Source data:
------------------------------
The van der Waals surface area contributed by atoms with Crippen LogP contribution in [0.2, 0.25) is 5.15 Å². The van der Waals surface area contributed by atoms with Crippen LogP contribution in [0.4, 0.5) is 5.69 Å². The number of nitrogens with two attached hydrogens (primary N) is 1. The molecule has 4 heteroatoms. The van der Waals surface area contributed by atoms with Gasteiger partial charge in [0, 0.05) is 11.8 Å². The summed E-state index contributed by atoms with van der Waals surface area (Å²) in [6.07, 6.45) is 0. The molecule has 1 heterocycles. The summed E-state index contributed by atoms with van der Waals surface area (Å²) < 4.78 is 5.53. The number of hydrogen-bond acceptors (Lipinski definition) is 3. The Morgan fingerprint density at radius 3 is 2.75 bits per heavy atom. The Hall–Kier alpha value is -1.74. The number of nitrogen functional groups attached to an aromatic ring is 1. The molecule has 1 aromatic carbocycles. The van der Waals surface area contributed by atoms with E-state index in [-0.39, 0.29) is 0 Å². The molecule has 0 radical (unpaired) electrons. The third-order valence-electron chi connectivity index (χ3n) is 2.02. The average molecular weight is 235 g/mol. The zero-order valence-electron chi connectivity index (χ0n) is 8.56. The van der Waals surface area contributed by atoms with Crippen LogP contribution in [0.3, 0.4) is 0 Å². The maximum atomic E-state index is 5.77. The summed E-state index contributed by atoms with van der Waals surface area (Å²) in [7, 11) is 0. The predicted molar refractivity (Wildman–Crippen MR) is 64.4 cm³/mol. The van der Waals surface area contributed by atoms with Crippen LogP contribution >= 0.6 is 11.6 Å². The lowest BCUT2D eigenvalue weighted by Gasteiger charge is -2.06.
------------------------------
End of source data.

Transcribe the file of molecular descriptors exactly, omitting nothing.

The van der Waals surface area contributed by atoms with Crippen LogP contribution in [0.2, 0.25) is 5.15 Å². The van der Waals surface area contributed by atoms with Crippen LogP contribution in [0.4, 0.5) is 5.69 Å². The number of nitrogens with two attached hydrogens (primary N) is 1. The molecule has 4 heteroatoms. The van der Waals surface area contributed by atoms with Gasteiger partial charge in [0, 0.05) is 11.8 Å². The summed E-state index contributed by atoms with van der Waals surface area (Å²) in [6.07, 6.45) is 0. The molecule has 1 heterocycles. The summed E-state index contributed by atoms with van der Waals surface area (Å²) < 4.78 is 5.53. The number of hydrogen-bond acceptors (Lipinski definition) is 3. The Morgan fingerprint density at radius 3 is 2.75 bits per heavy atom. The Hall–Kier alpha value is -1.74. The number of nitrogen functional groups attached to an aromatic ring is 1. The molecule has 1 aromatic carbocycles. The van der Waals surface area contributed by atoms with E-state index in [-0.39, 0.29) is 0 Å². The molecule has 0 radical (unpaired) electrons. The third-order valence-electron chi connectivity index (χ3n) is 2.02. The average molecular weight is 235 g/mol. The zero-order valence-electron chi connectivity index (χ0n) is 8.56. The van der Waals surface area contributed by atoms with Crippen LogP contribution in [0.3, 0.4) is 0 Å². The maximum atomic E-state index is 5.77. The summed E-state index contributed by atoms with van der Waals surface area (Å²) in [7, 11) is 0. The predicted molar refractivity (Wildman–Crippen MR) is 64.4 cm³/mol. The van der Waals surface area contributed by atoms with Crippen LogP contribution >= 0.6 is 11.6 Å². The lowest BCUT2D eigenvalue weighted by Gasteiger charge is -2.06.